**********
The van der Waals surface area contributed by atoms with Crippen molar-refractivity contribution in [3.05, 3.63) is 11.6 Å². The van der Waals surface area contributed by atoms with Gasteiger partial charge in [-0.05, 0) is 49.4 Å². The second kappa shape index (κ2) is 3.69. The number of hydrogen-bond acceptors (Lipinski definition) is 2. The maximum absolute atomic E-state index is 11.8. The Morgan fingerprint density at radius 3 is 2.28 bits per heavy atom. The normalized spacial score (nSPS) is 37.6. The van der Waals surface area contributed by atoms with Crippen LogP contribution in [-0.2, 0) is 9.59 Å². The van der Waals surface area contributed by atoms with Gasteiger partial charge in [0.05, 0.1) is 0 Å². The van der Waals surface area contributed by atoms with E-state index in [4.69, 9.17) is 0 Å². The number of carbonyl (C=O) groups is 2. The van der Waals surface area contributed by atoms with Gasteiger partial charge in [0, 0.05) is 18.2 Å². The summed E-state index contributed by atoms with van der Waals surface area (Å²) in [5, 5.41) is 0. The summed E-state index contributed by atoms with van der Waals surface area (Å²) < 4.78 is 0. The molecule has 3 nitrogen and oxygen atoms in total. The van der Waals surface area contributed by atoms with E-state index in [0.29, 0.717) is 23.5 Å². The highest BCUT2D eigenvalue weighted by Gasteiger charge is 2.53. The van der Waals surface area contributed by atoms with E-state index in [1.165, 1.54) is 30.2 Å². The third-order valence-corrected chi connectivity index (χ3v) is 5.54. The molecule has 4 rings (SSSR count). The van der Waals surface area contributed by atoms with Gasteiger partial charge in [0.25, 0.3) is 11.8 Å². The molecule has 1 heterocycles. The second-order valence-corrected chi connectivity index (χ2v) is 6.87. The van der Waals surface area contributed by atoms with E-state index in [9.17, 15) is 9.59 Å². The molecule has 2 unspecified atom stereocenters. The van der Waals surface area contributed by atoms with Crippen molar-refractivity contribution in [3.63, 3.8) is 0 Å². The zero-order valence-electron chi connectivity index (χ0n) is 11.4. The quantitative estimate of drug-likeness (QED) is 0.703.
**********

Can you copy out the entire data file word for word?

The van der Waals surface area contributed by atoms with Crippen molar-refractivity contribution in [3.05, 3.63) is 11.6 Å². The van der Waals surface area contributed by atoms with Gasteiger partial charge in [-0.05, 0) is 49.4 Å². The second kappa shape index (κ2) is 3.69. The number of hydrogen-bond acceptors (Lipinski definition) is 2. The maximum absolute atomic E-state index is 11.8. The Morgan fingerprint density at radius 3 is 2.28 bits per heavy atom. The normalized spacial score (nSPS) is 37.6. The van der Waals surface area contributed by atoms with Crippen LogP contribution in [-0.2, 0) is 9.59 Å². The van der Waals surface area contributed by atoms with Gasteiger partial charge in [0.05, 0.1) is 0 Å². The van der Waals surface area contributed by atoms with E-state index in [4.69, 9.17) is 0 Å². The number of carbonyl (C=O) groups is 2. The van der Waals surface area contributed by atoms with Gasteiger partial charge in [0, 0.05) is 18.2 Å². The summed E-state index contributed by atoms with van der Waals surface area (Å²) in [5, 5.41) is 0. The summed E-state index contributed by atoms with van der Waals surface area (Å²) < 4.78 is 0. The molecule has 3 nitrogen and oxygen atoms in total. The van der Waals surface area contributed by atoms with E-state index in [0.29, 0.717) is 23.5 Å². The highest BCUT2D eigenvalue weighted by Gasteiger charge is 2.53. The van der Waals surface area contributed by atoms with E-state index in [1.165, 1.54) is 30.2 Å². The third-order valence-corrected chi connectivity index (χ3v) is 5.54. The molecule has 4 rings (SSSR count). The van der Waals surface area contributed by atoms with Gasteiger partial charge in [0.25, 0.3) is 11.8 Å². The molecule has 1 heterocycles. The second-order valence-corrected chi connectivity index (χ2v) is 6.87. The van der Waals surface area contributed by atoms with E-state index in [9.17, 15) is 9.59 Å². The molecule has 2 unspecified atom stereocenters. The van der Waals surface area contributed by atoms with Crippen molar-refractivity contribution in [3.63, 3.8) is 0 Å². The zero-order valence-electron chi connectivity index (χ0n) is 11.4. The quantitative estimate of drug-likeness (QED) is 0.703.